Thursday, September 25, 2008

Problem Solving

I've long been advocating for more problem-solving, cross-cultural communications and team work in the English/language arts classroom. Nancy Atwell put it beautifully: "Problems make the best curriculum." She echoes Dewey, Freire and Montessori here in recognizing that experience is the best teacher. As best I can in the context of the Juvenile Detention Home (security is always a factor of course), I try to build team problem solving and an awareness of (mis)communication and culture into my lessons.

Just a few days ago, I posed what seems like it should have been a simple enough problem: the kids were to line up in order from youngest to oldest--silently. They could not speak during the game; of course this forced them to cooperate and communicate in a variety of other ways. A breakthrough occurred in at least two units where it dawned on one student that they could use my whiteboard. The leading students wrote their birthdays up and other students soon caught on, allowing them to all line up in order, without having ever said a word. When we debriefed, I praised the use of alternative strategies and resources. I will continue to advocate for such goals being viewed as a valid aspect of any Language Arts/English classroom. Problem solving is critical to any aspect of life, and if communicating clearly and effectively isn't a "language art", I don't know what is.

Friday, September 12, 2008

It is always a good day when

one of your students, working on his Martin Luther King, Jr., essays, says he's "not used to thinking this hard." Dr. King would approve, I think.

I'm always amazed at what an intimidating process writing is for so many kids, which is why I repeatedly counsel them to "get it down before you get it right." When we wrote a class rubric together, detailed what an "A" essay should have and do, and so on through an "F" essay, spelling and grammar are always the first thing they think of. That's important, of course, but what about the ideas? Weaning them away from the mechanics over substance is a difficult process, and there is so little time with each kid here to accomplish it.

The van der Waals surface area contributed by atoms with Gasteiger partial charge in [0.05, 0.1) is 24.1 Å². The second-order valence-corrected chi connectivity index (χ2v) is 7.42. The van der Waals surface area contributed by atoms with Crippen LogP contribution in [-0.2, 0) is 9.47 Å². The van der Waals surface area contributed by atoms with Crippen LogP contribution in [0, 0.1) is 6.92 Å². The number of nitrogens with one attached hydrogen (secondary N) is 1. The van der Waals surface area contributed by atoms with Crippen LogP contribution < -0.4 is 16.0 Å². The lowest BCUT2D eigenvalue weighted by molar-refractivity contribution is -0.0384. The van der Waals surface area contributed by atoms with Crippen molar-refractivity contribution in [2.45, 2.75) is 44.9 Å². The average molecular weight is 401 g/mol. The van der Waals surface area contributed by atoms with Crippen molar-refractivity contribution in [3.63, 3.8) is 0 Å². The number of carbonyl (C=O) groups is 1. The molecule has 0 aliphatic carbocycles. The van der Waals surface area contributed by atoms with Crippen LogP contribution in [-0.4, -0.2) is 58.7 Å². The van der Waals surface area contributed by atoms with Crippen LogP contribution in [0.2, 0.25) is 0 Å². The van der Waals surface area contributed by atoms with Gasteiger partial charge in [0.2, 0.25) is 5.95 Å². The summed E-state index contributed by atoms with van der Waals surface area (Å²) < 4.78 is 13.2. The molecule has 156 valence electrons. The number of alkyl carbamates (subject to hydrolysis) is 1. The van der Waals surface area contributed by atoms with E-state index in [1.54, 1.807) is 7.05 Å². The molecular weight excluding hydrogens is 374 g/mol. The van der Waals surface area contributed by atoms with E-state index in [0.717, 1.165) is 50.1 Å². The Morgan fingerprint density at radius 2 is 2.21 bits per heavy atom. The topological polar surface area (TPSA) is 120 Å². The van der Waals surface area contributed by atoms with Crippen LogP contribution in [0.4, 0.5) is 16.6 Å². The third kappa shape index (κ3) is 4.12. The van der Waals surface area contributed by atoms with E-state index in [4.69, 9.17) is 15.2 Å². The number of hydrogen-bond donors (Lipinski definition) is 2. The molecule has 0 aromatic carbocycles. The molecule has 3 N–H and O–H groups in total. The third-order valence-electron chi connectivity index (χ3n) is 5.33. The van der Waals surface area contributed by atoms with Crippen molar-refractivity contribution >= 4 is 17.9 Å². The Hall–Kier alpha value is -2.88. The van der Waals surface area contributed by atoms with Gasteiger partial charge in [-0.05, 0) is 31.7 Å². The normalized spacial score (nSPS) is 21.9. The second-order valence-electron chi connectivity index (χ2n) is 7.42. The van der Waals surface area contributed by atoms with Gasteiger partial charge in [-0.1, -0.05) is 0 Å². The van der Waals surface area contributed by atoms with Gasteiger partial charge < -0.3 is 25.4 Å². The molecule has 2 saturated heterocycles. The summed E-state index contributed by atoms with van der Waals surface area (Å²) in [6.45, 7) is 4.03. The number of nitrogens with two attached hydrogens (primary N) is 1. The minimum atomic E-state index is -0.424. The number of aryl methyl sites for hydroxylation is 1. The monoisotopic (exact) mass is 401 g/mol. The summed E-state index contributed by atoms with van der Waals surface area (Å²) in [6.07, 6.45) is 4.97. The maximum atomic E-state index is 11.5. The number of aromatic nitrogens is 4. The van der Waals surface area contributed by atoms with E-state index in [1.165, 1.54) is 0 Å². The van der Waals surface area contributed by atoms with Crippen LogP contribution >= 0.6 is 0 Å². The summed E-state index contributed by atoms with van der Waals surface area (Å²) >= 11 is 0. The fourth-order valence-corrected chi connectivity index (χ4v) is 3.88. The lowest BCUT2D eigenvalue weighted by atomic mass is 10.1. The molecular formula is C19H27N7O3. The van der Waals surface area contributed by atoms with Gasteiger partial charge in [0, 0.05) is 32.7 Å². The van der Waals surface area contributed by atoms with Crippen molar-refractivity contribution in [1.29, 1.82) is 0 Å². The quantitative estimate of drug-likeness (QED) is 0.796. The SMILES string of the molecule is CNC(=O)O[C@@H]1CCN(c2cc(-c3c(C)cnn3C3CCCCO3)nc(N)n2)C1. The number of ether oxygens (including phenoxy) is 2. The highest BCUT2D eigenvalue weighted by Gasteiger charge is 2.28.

Monday, September 8, 2008

Savage Inequalities: Invisible Edition

So a particular student of ours here was meant to have been released Sept 5, and meant to have been released May prior to the Sept tease. Our leadership was pushing a bit to have him released on the 2nd instead, as that was the first day of school, to let him begin a new school year fresh. This young man has been hear since before Christmas 2007! According to our principal, he has not received a visit from his P.O. or lawyer; I'm also told that his lawyer has not returned phone calls.

How is this possible? How can anyone consider this equal justice?

Amazing, the kid manages to come to class each day with a smile on his face. We hear now his new court day is early Oct. I wouldn't blame the kid if he didn't believe it. He's written "never" under Release Date on his class folder.